consultation—in contrast to face-to-face visits, when oncology nurses may or may not be present for discussions between the physician and the patient. Being present throughout the consultation allows the teleoncology nurse to actively participate in the communication process and ensure the patient understands everything the physician communicates. For example, having heard the dialog between physician and patient, the teleoncology nurse is able to reiterate treatment plans, explain the physician’s instructions, and elaborate upon the information provided by the physician. Shawn Mulkey, RN, BSN, an oncology nurse at HMC with nine years of telemedicine experience, agrees that the nurse’s presence during the entire consultation is an advantage of telemedicine technology. She states that this unique dynamic allows her to “better answer questions the patient may have… and to facilitate and implement a treatment plan for the patient.”
Teleoncology nurses must also often add “technician” to their list of responsibilities. After initial training and instruction on how to utilize the telemedicine system, the teleoncology nurse is essentially the one who operates the equipment at the distant site during each consultation. As such, he or she must have a solid understanding of how the system operates and how the peripheral devices associated with telemedicine can diff er from similar devices used in a face-to-face clinic setting. Although the systems have become quite user-friendly and technical problems with them have decreased signifi cantly since they fi rst emerged on the healthcare scene, the teleoncology nurse must still possess the knowledge and ability to troubleshoot if a problem arises with the equipment.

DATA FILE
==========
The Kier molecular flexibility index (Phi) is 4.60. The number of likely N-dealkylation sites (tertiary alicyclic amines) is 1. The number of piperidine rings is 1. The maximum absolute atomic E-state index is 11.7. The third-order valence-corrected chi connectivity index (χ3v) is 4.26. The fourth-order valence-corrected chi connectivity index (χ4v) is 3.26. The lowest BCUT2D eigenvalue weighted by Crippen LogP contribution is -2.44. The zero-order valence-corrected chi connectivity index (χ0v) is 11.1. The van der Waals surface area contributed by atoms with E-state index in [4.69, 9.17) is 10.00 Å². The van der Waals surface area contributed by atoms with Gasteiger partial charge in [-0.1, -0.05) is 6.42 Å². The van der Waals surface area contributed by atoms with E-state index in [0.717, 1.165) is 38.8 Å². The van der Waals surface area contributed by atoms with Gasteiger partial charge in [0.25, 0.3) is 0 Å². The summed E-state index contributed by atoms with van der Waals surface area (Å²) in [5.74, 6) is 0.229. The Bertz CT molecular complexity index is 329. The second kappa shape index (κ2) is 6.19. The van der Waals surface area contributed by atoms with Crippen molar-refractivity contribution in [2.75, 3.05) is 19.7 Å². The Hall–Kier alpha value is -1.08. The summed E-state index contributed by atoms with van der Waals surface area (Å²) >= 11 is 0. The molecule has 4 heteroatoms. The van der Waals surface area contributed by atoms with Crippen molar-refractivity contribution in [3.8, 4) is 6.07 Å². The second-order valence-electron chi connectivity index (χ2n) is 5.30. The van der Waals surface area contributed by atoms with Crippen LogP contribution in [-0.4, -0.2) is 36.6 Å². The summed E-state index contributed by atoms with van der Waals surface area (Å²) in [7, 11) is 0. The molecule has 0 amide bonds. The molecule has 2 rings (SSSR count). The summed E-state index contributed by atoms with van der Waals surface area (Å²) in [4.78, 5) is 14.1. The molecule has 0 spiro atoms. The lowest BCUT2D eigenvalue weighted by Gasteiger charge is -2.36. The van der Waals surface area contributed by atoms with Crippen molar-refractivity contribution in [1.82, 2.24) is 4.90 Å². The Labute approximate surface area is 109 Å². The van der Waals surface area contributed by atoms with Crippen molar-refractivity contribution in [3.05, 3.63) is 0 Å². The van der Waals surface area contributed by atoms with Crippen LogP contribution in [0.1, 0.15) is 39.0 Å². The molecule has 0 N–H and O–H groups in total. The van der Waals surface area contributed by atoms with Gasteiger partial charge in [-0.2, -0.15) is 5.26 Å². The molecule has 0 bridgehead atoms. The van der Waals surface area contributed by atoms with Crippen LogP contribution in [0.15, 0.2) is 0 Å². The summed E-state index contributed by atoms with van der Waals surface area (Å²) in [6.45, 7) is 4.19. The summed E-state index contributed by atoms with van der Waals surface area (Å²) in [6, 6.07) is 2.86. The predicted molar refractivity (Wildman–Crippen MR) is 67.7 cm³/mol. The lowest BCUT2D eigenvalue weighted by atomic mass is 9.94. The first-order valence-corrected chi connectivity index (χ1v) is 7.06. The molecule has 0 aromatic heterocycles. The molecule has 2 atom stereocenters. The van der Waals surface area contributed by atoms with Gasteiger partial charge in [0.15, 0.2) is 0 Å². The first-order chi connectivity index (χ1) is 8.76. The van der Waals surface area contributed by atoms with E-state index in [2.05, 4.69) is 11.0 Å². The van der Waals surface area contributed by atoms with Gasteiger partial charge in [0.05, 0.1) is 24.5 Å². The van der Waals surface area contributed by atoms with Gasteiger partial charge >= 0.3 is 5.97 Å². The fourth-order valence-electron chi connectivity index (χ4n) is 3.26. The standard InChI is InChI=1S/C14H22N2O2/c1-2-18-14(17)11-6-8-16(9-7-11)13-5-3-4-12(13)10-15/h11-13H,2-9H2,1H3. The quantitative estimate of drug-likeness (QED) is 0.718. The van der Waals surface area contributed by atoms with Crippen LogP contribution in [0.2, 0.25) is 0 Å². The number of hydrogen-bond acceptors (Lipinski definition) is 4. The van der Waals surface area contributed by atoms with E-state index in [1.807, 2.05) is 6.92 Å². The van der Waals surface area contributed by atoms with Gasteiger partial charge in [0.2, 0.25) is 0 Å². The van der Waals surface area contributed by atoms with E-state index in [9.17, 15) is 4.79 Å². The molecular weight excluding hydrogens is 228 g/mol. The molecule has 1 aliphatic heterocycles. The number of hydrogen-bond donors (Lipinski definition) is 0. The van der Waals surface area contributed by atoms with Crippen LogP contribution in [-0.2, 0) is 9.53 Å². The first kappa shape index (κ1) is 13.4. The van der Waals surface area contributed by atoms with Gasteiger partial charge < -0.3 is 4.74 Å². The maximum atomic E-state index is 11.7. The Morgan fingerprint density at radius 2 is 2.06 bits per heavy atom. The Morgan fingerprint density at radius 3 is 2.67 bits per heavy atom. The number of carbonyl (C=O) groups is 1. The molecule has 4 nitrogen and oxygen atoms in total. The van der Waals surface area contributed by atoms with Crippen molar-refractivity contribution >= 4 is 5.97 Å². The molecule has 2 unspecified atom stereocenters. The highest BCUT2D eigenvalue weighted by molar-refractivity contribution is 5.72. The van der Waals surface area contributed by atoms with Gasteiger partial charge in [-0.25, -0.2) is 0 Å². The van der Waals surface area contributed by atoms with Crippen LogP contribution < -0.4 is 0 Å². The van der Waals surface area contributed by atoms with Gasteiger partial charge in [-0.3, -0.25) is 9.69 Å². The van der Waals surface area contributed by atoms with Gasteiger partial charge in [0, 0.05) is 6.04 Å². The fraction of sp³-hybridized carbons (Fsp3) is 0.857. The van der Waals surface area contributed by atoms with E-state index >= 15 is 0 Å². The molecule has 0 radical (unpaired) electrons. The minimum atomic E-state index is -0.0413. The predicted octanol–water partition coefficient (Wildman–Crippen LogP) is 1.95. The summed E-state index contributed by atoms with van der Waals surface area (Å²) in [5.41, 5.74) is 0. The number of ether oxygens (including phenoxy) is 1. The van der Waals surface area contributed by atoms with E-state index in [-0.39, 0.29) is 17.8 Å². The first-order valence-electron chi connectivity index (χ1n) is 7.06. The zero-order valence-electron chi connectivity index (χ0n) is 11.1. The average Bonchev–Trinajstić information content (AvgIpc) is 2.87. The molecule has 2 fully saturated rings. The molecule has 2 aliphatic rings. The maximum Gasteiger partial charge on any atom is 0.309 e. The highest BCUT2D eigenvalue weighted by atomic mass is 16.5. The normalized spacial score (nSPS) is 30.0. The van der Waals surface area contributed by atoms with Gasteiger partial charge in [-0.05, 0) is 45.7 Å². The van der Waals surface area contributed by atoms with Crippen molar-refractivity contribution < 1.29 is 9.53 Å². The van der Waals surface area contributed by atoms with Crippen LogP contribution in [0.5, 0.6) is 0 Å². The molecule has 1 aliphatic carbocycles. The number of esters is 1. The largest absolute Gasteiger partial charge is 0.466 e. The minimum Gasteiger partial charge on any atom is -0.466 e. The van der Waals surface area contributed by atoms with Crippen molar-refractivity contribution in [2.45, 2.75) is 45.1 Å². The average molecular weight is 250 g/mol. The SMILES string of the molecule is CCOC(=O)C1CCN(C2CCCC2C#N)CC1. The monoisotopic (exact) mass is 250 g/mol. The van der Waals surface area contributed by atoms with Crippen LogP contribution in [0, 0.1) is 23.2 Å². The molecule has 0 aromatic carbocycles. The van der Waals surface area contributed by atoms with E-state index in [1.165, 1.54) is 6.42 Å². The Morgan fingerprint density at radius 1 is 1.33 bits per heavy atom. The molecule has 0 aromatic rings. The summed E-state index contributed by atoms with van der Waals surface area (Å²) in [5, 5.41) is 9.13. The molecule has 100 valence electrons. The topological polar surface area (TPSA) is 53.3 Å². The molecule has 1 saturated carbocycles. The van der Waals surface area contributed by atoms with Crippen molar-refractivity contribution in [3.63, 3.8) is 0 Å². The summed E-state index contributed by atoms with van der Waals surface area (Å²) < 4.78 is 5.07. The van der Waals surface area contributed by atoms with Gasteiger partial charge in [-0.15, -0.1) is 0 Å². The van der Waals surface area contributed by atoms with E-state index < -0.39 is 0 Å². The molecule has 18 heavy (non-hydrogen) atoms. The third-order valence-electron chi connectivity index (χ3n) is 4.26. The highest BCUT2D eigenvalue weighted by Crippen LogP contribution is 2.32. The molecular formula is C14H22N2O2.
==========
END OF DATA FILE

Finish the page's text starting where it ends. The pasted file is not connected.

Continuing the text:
Among the many roles and responsibilities a teleoncology nurse is asked to fulfi ll, perhaps the most essential role is that of collaborator. Teleoncology nurses must have a team-player mentality and be willing and able to interact with physicians, patients, and family members alike. Th ey must understand the needs of each person involved in a telemedicine consultation, and they must possess the ability to translate that understanding into action in order to meet those needs. At the heart of it all, they must have a desire to collaborate with everyone involved to establish the most eff ective care plan possible for the patient.
Advantages of telemedicine technology
The use of telemedicine technology to care for oncology patients eliminates the need for patients to leave their communities to receive much-needed specialty healthcare in a timely manner. Responding to a need for specialty healthcare services in rural areas of Kansas, the University of Kansas Medical Center (KUMC) began off ering telemedicine services to patients with cancer in rural areas of the state more than 10 years ago.2 Th e KUMC practice initially connected a university-based oncologist with Hays Medical Center (HMC), a rural medical facility located in central Kansas. After the initial teleoncology practice was established in Hays, another practice connected KUMC oncologists with the Northeast Kansas Center for Health and Wellness in Horton, Kansas two years later. Establishing both practices allowed patients with cancer in rural areas of the state to receive the care they needed in the comfort and familiarity of their own communities. Cancer is a substantial public health issue for all population groups. Certain subgroups, however, including individuals living in rural communities, have more risk factors for cancer than others. Consequently, being able to receive care without traveling a great distance is particularly advantageous.